Atoms and Molecules in Strong External Fields:1998. Auflage
Atoms and Molecules in Strong External Fields:Auflage 1998
This book systematically discusses the effects of static electric and magnetic and laser fields on the rotational, fine, and hyperfine structure of molecules and on interactions of molecules at sub-Kelvin temperatures. The theories of molecular interactions in the presence of external fields have been developed only recently, in order to address the experimental work with ultracold molecules. This text gives the first comprehensive discussion on intermolecular interactions in external fields. Topics of discussion in this book include: rotational, fine and hyperfine structure of molecular radicals; 1Sigma diatomic molecules; 2Sigma and 3 Sigma molecules; 2Pi molecules; external field traps for ultracold molecules; interactions of ultracold molecules; Feshbach resonances in molecular scattering; molecular collisions in dc fields; molecular collisions in reduced geometries. A tutorial for calculating the response of molecules to electric and magnetic fields with examples from research in ultracold physics, controlled chemistry, and molecular collisions in fields Molecules in Electromagnetic Fields is intended to serve as a tutorial for students beginning research, theoretical or experimental, in an area related to molecular physics. The author--a noted expert in the field--offers a systematic discussion of the effects of static and dynamic electric and magnetic fields on the rotational, fine, and hyperfine structure of molecules. The book illustrates how the concepts developed in ultracold physics research have led to what may be the beginning of controlled chemistry in the fully quantum regime. Offering a glimpse of the current state of the art research, this book suggests future research avenues for ultracold chemistry. The text describes theories needed to understand recent exciting developments in the research on trapping molecules, guiding molecular beams, laser control of molecular rotations, and external field control of microscopic intermolecular interactions. In addition, the author presents the description of scattering theory for molecules in electromagnetic fields and offers practical advice for students working on various aspects of molecular interactions. This important text: * Offers information on theeffects of electromagnetic fields on the structure of molecular energy levels * Includes thorough descriptions of the most useful theories for ultracold molecule researchers * Presents a wealth of illustrative examples from recent experimental and theoretical work * Contains helpful exercises that help to reinforce concepts presented throughout text Written for senior undergraduate and graduate students, professors, researchers, physicists, physical chemists, and chemical physicists, Molecules in Electromagnetic Fields is an interdisciplinary text describing theories and examples from the core of contemporary molecular physics.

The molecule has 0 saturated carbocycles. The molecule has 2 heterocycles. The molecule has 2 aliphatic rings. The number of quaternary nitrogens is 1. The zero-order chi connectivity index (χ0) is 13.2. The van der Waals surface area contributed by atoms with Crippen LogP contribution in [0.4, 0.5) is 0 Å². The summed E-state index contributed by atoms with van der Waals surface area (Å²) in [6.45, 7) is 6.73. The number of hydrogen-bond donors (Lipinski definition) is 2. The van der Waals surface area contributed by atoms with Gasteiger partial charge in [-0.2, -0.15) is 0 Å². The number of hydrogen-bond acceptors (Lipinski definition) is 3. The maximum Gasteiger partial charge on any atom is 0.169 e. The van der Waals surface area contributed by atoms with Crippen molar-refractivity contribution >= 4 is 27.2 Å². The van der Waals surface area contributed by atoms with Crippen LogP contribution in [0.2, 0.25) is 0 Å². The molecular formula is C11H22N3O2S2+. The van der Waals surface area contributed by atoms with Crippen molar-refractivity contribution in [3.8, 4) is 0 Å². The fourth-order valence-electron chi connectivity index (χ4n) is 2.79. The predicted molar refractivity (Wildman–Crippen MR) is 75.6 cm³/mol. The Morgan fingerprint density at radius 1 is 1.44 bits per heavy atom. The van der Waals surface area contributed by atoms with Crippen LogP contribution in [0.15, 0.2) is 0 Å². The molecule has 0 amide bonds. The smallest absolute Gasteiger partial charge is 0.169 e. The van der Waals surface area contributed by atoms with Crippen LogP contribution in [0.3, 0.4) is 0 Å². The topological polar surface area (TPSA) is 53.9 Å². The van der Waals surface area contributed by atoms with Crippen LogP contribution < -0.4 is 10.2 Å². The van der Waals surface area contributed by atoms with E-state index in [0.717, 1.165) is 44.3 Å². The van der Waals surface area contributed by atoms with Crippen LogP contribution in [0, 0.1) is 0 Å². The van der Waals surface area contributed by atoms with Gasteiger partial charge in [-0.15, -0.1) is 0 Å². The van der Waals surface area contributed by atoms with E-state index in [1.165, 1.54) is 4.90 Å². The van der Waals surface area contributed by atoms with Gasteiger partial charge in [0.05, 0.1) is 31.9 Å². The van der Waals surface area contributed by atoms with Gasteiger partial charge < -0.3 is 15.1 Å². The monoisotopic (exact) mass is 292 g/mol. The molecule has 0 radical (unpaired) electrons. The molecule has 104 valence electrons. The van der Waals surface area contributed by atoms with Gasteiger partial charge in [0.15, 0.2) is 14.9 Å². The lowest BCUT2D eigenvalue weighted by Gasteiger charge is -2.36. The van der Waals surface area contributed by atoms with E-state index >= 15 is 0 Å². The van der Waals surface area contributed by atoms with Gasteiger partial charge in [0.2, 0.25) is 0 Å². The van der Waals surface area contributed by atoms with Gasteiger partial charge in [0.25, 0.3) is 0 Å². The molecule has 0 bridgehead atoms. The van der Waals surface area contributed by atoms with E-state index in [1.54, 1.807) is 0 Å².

Atomic Spectra and Collisions in External Fields:Physics of Atoms and Molecules. Softcover reprint of the original 1st ed. 1988.
Light-Matter Interaction:Atoms and Molecules in External Fields and Nonlinear Optics Wendell T. Hill, Chi H. Lee
Light-Matter Interaction:Atoms and Molecules in External Fields and Nonlinear Optics. New. Wendell T. Hill, Chi H. Lee
Internal Torsiona, Abd El-Fattah Mostafa, Internal resistance is defined as the resistance between the molecules of the subject concerned with the study by the means of an external factor that is producing it. In the present work, the internal torsion res
Synthesis is at the core of organic chemistry. In order for compounds to be studied-be it as drugs, materials, or because of their physical properties- they have to be prepared, often in multistep synthetic sequences. Thus, the target compound is at the outset of synthesis planning. Synthesis involves creating the target compound from smaller, readily available building blocks. Immediately, questions arise: From which bui- ing blocks? In which sequence? By which reactions? Nature creates many highly complex ´´natural products´´ via reaction cascades, in which an asso- ment of starting compounds present within the cell is transformed by speci c (for each target structure) combinations of modular enzymes in speci c - quences into the target compounds [1, 2]. To mimic this ef ciency is the dream of an ideal synthesis . However, we are at present so far from - alising such a ´´one-pot´´ operation that actual synthesis has to be achieved via a sequence of individual discrete steps. Thus, we are left with the task of planning each synthesis individually in an optimal fashion. Synthesis planning must be conducted with regard for certain speci - tions, some of which are due to the structure of the target molecule, and some of which relate to external parameters such as costs, environmental compatibility, or novelty. We will not consider these external aspects in this context. Planning of a synthesis is based on a pool of information regarding chemical reactions that can be executed reliably and in high chemical yield.